What is PBX?

By Neil Zawacki
Updated: September 09, 2011

You may have heard the term ‘PBX’ when researching office phones and wondered what exactly it means. This article will provide information about the technology and how it can be used at a small business.

A PBX (Private Branch Exchange) is a telephone switching system that can manage and connect multiple phone lines to each other without having to deal with the telephone company. They can also provide basic information to the administrator like the overall length of the phone call.

This might seem similar to a switchboard, but it’s not the same thing. A switchboard connects the private branch exchange to any outside callers. The PBX is responsible for all of the internal operations within the phone system. Each person receives an extension number instead of a phone number, and simply dials ‘9’ if they need to contact someone outside of the company.

The main benefit of a PBX is that it significantly lowers the cost of internal phone calls within an organization. The PBX handles all of the circuit switching, so you don’t have to pay the standard fees to the telephone company. The technology is thus quite popular among small businesses that need their employees to regularly contact other people working at the company.

A PBX can also provide access to a wide variety of special features. You can find out who’s calling your business through caller identification, put a caller on hold if you need to look up information, and make conference calls to other people who are within the organization. Many of them also provide the ability to record phone calls and have voicemail for employees.

Another advantage of a PBX is that the administrator can decide which phone numbers can be dialed within the system. This helps to prevent users from accidentally dialing international phone numbers or 900 numbers.

PBX’s used to require special phones in order to work, but are now compatible with just about every type of phone available. You can use a VoIP phone, mobile phone, or landline and still be able to connect to the system.

The main drawback with a PBX they that tend to be quite costly. A standard PBX (one that can handle 75 extensions) will generally cost somewhere between $1000 and $10,000. This price rises further for organizations that need a greater number of phone lines – there are PBX’s that can handle 20,000 or more users. The benefits of a PBX are notable, however, and they remain used to this day.
 

Featured Research
  • 8 Ways Business Travelers Can Save with VoIP

    Do you or any part of your workforce travel for work, or even telecommute? If that answer is yes, then you should be utilizing mobile VoIP. With VoIP, businesses have been found to save as much as 40% on local calls and a whopping 90% on international calling expenses. more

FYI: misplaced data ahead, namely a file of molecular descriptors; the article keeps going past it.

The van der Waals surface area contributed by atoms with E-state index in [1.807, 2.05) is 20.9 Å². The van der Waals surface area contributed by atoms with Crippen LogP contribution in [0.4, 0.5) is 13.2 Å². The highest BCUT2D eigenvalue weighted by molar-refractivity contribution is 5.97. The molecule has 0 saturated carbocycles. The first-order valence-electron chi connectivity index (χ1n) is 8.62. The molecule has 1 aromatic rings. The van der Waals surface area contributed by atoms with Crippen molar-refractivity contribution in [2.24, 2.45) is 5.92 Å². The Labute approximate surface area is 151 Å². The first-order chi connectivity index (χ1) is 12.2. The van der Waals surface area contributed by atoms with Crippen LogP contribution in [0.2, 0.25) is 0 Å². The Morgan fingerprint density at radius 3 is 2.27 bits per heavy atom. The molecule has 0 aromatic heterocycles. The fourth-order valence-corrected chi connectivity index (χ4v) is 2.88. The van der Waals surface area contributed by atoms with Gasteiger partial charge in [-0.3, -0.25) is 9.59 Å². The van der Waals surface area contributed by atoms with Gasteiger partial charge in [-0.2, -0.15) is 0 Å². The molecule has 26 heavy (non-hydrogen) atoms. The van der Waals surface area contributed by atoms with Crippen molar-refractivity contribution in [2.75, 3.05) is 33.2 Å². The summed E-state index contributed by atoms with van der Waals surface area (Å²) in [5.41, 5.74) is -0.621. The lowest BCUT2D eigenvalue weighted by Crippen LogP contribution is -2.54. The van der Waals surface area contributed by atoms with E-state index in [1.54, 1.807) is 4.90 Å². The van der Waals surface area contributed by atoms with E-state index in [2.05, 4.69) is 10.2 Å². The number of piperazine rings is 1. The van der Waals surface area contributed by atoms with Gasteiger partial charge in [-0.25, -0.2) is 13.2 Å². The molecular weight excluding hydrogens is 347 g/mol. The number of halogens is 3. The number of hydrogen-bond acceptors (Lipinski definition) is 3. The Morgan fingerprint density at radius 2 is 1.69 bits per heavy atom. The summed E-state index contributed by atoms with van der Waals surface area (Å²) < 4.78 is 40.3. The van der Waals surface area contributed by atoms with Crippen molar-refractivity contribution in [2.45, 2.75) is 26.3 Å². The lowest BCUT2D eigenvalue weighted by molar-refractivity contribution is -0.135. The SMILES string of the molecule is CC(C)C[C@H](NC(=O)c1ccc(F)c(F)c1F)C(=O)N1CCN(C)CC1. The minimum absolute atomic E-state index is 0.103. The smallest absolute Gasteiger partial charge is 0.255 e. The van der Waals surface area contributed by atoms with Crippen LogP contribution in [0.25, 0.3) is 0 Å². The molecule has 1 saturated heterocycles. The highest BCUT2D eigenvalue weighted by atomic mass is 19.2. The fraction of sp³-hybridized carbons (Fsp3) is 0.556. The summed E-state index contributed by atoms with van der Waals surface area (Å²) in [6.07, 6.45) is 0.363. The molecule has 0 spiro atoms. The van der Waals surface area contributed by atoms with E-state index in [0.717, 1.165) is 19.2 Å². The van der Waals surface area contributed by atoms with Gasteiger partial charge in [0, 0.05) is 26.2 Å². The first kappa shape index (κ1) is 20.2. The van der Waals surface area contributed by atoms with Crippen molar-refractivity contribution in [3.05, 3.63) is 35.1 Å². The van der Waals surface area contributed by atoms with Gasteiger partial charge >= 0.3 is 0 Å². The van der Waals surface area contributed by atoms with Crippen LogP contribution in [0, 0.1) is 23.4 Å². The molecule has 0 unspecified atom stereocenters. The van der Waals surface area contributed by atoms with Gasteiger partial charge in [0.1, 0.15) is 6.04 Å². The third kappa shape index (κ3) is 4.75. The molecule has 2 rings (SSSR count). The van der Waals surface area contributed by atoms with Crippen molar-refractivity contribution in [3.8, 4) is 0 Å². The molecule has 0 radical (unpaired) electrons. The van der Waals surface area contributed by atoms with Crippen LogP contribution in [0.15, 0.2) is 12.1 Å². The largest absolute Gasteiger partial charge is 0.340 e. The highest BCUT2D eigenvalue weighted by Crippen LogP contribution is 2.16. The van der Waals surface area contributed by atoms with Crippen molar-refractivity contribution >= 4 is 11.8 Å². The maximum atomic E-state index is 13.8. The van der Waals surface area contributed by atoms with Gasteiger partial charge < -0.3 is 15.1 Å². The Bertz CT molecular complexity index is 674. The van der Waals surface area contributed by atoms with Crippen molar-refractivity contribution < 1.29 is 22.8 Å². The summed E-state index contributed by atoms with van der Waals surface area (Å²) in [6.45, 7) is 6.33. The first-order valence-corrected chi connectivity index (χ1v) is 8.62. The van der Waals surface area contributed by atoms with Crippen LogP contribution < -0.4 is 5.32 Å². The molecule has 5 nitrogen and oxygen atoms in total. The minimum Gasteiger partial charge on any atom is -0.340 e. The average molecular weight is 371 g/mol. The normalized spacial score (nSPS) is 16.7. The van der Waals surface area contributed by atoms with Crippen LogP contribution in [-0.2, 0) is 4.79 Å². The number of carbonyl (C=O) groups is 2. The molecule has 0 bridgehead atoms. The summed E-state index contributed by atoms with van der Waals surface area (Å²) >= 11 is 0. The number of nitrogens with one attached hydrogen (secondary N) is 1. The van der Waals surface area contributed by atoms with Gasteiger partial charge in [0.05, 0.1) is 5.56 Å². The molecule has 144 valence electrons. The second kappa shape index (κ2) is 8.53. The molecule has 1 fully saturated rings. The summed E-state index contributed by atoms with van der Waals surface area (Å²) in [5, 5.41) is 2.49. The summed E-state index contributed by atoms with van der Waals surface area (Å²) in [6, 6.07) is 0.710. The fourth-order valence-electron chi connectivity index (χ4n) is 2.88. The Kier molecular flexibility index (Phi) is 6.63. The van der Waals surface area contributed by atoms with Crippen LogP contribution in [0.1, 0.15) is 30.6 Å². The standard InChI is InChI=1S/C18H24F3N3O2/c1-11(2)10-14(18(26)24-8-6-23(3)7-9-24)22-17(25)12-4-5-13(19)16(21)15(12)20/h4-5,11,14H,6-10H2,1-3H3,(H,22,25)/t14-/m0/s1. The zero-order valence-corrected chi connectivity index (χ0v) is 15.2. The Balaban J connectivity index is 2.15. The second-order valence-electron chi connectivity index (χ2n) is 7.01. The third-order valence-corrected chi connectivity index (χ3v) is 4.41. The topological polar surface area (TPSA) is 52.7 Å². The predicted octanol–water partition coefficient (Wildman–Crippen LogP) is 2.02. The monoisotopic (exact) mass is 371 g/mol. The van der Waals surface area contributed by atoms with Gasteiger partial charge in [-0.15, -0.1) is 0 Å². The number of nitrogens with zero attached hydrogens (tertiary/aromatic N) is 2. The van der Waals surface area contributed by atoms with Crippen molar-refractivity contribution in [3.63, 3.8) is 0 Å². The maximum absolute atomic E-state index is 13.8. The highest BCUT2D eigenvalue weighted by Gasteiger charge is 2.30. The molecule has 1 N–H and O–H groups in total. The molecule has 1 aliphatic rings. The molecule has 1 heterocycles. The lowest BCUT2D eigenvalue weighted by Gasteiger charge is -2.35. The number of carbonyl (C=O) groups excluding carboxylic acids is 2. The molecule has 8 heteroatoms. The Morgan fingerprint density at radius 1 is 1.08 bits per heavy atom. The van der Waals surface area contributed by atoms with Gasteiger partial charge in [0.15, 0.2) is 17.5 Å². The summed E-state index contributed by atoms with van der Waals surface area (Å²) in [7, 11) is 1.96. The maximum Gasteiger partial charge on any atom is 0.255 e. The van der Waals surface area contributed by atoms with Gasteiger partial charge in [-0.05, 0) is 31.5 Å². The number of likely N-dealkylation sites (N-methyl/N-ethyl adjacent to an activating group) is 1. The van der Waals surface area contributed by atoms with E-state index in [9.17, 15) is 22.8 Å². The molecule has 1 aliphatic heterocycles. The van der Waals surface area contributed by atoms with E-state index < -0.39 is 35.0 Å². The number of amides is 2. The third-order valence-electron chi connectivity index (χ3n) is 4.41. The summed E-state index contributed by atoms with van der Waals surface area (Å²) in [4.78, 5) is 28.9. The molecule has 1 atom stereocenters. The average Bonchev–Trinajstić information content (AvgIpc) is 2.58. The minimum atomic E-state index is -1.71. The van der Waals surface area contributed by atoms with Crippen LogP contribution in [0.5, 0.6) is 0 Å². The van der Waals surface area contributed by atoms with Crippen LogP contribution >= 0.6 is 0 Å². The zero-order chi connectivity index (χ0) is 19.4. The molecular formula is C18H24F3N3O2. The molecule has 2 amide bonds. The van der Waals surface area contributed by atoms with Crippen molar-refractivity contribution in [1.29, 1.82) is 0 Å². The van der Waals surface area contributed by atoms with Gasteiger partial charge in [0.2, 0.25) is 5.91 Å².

• Phone System Showdown

    When it comes time to select your new phone system, one of the biggest questions that you will face is whether to go with the hot, new VoIP system or the steady and secure PBX network. There are pros and cons to each of these phone systems, and before making any purchase we highly suggest that you take the time to download and read our latest guide: Phone System Showdown: VoIP vs. PBX. more

  • Signals Your Company is Ready For Unified Communications

    Efficient and effective business collaboration is essential to company success and as you grow your business, you'll discover all the different communication methods that you NEED to stay connected with partners and customers. Implementing a Unified Communications (UC) system can save your company upwards of $920,000 a year due to increased efficiency amongst company employees. more

  • Phone System Implementation Expectations

    Providers would have you believe that implementing a new phone system is as easy as counting to three. However, while the process may not be difficult, there are steps that need to be taken to ensure that your new VoIP system is installed and implemented smoothly. Luckily, the challenges associated with upgrading your system tend to be fairly predictable. Most businesses run into the same set of problems that many others have faced before them, meaning avoiding or overcoming them is as easy as preparing ahead of time. more

  • Your Phone System and Your Bottom Line

    Businesses have been using phones to drive increases to their bottom lines for almost a century now. Telephony, much like the rest of the business world, has seen drastic changes with the increase in technological advancement. Voice Over Internet Protocol (VoIP), has enabled companies to connect with consumers at levels that have been seen as unheard of before. And trust us when we say this, it is doing wonders for the bottom line. more